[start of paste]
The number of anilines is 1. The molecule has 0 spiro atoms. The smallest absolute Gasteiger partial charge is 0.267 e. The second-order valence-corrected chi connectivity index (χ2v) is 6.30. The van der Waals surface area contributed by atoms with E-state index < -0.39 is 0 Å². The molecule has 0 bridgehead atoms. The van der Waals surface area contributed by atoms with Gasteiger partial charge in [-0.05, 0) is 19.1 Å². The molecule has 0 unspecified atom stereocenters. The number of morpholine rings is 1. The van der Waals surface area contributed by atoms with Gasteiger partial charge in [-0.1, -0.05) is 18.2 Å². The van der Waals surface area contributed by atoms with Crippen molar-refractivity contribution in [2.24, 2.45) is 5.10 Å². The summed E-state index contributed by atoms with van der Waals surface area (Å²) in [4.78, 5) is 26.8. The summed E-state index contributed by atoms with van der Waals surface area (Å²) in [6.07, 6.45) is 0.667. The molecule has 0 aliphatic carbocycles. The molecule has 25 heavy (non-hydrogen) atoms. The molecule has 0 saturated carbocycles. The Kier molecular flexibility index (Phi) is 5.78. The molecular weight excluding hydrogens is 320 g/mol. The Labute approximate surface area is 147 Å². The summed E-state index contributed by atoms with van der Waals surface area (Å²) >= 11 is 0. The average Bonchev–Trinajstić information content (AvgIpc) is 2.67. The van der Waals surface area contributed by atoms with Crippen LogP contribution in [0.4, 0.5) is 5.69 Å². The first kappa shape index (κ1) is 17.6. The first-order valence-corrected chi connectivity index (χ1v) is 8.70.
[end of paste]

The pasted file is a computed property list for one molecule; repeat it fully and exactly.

The number of anilines is 1. The molecule has 0 spiro atoms. The smallest absolute Gasteiger partial charge is 0.267 e. The second-order valence-corrected chi connectivity index (χ2v) is 6.30. The van der Waals surface area contributed by atoms with E-state index < -0.39 is 0 Å². The molecule has 0 bridgehead atoms. The van der Waals surface area contributed by atoms with Gasteiger partial charge in [-0.05, 0) is 19.1 Å². The molecule has 0 unspecified atom stereocenters. The number of morpholine rings is 1. The van der Waals surface area contributed by atoms with Gasteiger partial charge in [-0.1, -0.05) is 18.2 Å². The van der Waals surface area contributed by atoms with Crippen molar-refractivity contribution in [2.24, 2.45) is 5.10 Å². The summed E-state index contributed by atoms with van der Waals surface area (Å²) in [4.78, 5) is 26.8. The summed E-state index contributed by atoms with van der Waals surface area (Å²) in [6.07, 6.45) is 0.667. The molecule has 0 aliphatic carbocycles. The molecule has 25 heavy (non-hydrogen) atoms. The molecule has 0 saturated carbocycles. The Kier molecular flexibility index (Phi) is 5.78. The molecular weight excluding hydrogens is 320 g/mol. The Labute approximate surface area is 147 Å². The summed E-state index contributed by atoms with van der Waals surface area (Å²) >= 11 is 0. The average Bonchev–Trinajstić information content (AvgIpc) is 2.67. The van der Waals surface area contributed by atoms with Crippen LogP contribution in [0.4, 0.5) is 5.69 Å². The first kappa shape index (κ1) is 17.6. The first-order valence-corrected chi connectivity index (χ1v) is 8.70.